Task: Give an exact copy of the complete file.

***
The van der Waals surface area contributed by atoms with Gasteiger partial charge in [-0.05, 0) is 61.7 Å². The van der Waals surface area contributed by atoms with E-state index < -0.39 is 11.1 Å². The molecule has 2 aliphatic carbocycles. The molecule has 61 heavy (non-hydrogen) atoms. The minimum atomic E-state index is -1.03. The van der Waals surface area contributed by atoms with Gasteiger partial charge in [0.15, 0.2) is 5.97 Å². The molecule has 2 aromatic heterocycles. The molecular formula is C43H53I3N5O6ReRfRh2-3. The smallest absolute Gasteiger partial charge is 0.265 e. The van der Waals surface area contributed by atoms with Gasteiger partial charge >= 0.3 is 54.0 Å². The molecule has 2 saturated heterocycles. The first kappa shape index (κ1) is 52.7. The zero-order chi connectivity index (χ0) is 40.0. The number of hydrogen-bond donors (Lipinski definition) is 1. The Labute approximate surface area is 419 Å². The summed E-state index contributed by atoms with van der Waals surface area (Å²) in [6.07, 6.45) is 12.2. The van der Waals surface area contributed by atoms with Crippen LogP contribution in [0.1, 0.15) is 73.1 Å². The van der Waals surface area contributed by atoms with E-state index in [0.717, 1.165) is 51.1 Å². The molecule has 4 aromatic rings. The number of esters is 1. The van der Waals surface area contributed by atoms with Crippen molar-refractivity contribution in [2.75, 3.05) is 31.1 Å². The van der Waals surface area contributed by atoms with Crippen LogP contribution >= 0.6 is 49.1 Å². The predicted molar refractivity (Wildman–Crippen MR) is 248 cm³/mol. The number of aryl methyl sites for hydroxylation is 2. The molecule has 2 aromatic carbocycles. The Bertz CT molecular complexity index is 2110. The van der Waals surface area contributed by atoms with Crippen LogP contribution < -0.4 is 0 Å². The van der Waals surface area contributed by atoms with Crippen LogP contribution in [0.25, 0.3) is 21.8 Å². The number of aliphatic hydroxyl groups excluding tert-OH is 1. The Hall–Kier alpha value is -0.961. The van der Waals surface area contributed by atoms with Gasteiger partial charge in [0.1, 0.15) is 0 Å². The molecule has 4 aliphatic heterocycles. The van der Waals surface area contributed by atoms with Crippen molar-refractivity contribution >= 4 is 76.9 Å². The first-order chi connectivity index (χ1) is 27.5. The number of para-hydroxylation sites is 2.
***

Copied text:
The van der Waals surface area contributed by atoms with Gasteiger partial charge in [-0.05, 0) is 61.7 Å². The van der Waals surface area contributed by atoms with E-state index < -0.39 is 11.1 Å². The molecule has 2 aliphatic carbocycles. The molecule has 61 heavy (non-hydrogen) atoms. The minimum atomic E-state index is -1.03. The van der Waals surface area contributed by atoms with Gasteiger partial charge in [0.15, 0.2) is 5.97 Å². The molecule has 2 aromatic heterocycles. The molecular formula is C43H53I3N5O6ReRfRh2-3. The smallest absolute Gasteiger partial charge is 0.265 e. The van der Waals surface area contributed by atoms with Gasteiger partial charge >= 0.3 is 54.0 Å². The molecule has 2 saturated heterocycles. The first kappa shape index (κ1) is 52.7. The zero-order chi connectivity index (χ0) is 40.0. The number of hydrogen-bond donors (Lipinski definition) is 1. The Labute approximate surface area is 419 Å². The summed E-state index contributed by atoms with van der Waals surface area (Å²) in [6.07, 6.45) is 12.2. The van der Waals surface area contributed by atoms with Crippen LogP contribution in [0.1, 0.15) is 73.1 Å². The van der Waals surface area contributed by atoms with E-state index in [0.717, 1.165) is 51.1 Å². The molecule has 4 aromatic rings. The number of esters is 1. The van der Waals surface area contributed by atoms with Crippen molar-refractivity contribution in [2.75, 3.05) is 31.1 Å². The van der Waals surface area contributed by atoms with Crippen LogP contribution >= 0.6 is 49.1 Å². The predicted molar refractivity (Wildman–Crippen MR) is 248 cm³/mol. The number of aryl methyl sites for hydroxylation is 2. The molecule has 2 aromatic carbocycles. The Bertz CT molecular complexity index is 2110. The van der Waals surface area contributed by atoms with Crippen LogP contribution < -0.4 is 0 Å². The van der Waals surface area contributed by atoms with Crippen LogP contribution in [0.25, 0.3) is 21.8 Å². The number of aliphatic hydroxyl groups excluding tert-OH is 1. The Hall–Kier alpha value is -0.961. The van der Waals surface area contributed by atoms with Gasteiger partial charge in [0.1, 0.15) is 0 Å². The molecule has 4 aliphatic heterocycles. The van der Waals surface area contributed by atoms with Crippen molar-refractivity contribution >= 4 is 76.9 Å². The first-order chi connectivity index (χ1) is 27.5. The number of para-hydroxylation sites is 2.